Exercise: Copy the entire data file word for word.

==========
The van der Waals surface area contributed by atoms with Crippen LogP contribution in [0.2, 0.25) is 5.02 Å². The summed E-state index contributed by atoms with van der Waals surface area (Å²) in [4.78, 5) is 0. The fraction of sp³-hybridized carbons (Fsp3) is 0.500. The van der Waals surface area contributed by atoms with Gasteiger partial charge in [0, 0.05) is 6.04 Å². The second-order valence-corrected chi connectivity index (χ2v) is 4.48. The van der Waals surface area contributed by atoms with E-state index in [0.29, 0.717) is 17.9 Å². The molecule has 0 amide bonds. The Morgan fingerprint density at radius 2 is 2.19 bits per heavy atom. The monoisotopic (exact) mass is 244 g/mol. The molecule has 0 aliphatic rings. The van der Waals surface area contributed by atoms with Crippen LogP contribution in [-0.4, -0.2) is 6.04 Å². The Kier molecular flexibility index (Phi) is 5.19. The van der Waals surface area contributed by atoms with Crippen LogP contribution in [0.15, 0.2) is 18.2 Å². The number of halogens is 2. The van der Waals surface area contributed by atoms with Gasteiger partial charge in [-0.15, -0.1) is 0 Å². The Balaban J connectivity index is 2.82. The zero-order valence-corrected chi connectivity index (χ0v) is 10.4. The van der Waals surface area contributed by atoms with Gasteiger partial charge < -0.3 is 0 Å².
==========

The van der Waals surface area contributed by atoms with Crippen LogP contribution in [0.2, 0.25) is 5.02 Å². The summed E-state index contributed by atoms with van der Waals surface area (Å²) in [4.78, 5) is 0. The fraction of sp³-hybridized carbons (Fsp3) is 0.500. The van der Waals surface area contributed by atoms with Gasteiger partial charge in [0, 0.05) is 6.04 Å². The second-order valence-corrected chi connectivity index (χ2v) is 4.48. The van der Waals surface area contributed by atoms with E-state index in [0.29, 0.717) is 17.9 Å². The molecule has 0 amide bonds. The Morgan fingerprint density at radius 2 is 2.19 bits per heavy atom. The monoisotopic (exact) mass is 244 g/mol. The molecule has 0 aliphatic rings. The van der Waals surface area contributed by atoms with Crippen LogP contribution in [-0.4, -0.2) is 6.04 Å². The Kier molecular flexibility index (Phi) is 5.19. The van der Waals surface area contributed by atoms with Crippen LogP contribution in [0.15, 0.2) is 18.2 Å². The number of halogens is 2. The van der Waals surface area contributed by atoms with Gasteiger partial charge in [-0.15, -0.1) is 0 Å². The Balaban J connectivity index is 2.82. The zero-order valence-corrected chi connectivity index (χ0v) is 10.4. The van der Waals surface area contributed by atoms with Gasteiger partial charge < -0.3 is 0 Å².